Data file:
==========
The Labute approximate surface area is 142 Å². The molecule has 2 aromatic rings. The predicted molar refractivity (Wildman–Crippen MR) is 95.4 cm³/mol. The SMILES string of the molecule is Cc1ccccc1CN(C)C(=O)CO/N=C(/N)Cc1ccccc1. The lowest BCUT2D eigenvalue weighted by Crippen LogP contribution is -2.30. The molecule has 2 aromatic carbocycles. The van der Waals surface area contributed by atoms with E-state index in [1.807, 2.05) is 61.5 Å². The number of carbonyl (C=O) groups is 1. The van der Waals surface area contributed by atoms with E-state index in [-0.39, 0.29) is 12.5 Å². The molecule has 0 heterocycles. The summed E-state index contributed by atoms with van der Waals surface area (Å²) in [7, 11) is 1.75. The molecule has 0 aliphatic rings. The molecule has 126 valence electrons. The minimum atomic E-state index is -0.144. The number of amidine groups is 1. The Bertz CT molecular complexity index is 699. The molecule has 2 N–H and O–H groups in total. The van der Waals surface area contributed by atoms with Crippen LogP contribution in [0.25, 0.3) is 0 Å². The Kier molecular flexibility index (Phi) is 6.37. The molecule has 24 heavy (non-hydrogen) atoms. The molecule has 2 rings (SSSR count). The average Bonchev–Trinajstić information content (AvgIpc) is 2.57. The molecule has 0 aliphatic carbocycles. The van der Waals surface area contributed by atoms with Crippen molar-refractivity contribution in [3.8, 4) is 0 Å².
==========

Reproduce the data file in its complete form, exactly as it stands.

The Labute approximate surface area is 142 Å². The molecule has 2 aromatic rings. The predicted molar refractivity (Wildman–Crippen MR) is 95.4 cm³/mol. The SMILES string of the molecule is Cc1ccccc1CN(C)C(=O)CO/N=C(/N)Cc1ccccc1. The lowest BCUT2D eigenvalue weighted by Crippen LogP contribution is -2.30. The molecule has 2 aromatic carbocycles. The van der Waals surface area contributed by atoms with E-state index in [1.807, 2.05) is 61.5 Å². The number of carbonyl (C=O) groups is 1. The van der Waals surface area contributed by atoms with E-state index in [-0.39, 0.29) is 12.5 Å². The molecule has 0 heterocycles. The summed E-state index contributed by atoms with van der Waals surface area (Å²) in [7, 11) is 1.75. The molecule has 0 aliphatic rings. The molecule has 126 valence electrons. The minimum atomic E-state index is -0.144. The number of amidine groups is 1. The Bertz CT molecular complexity index is 699. The molecule has 2 N–H and O–H groups in total. The van der Waals surface area contributed by atoms with Crippen LogP contribution in [0.25, 0.3) is 0 Å². The Kier molecular flexibility index (Phi) is 6.37. The molecule has 24 heavy (non-hydrogen) atoms. The molecule has 2 rings (SSSR count). The average Bonchev–Trinajstić information content (AvgIpc) is 2.57. The molecule has 0 aliphatic carbocycles. The van der Waals surface area contributed by atoms with Crippen molar-refractivity contribution in [3.8, 4) is 0 Å².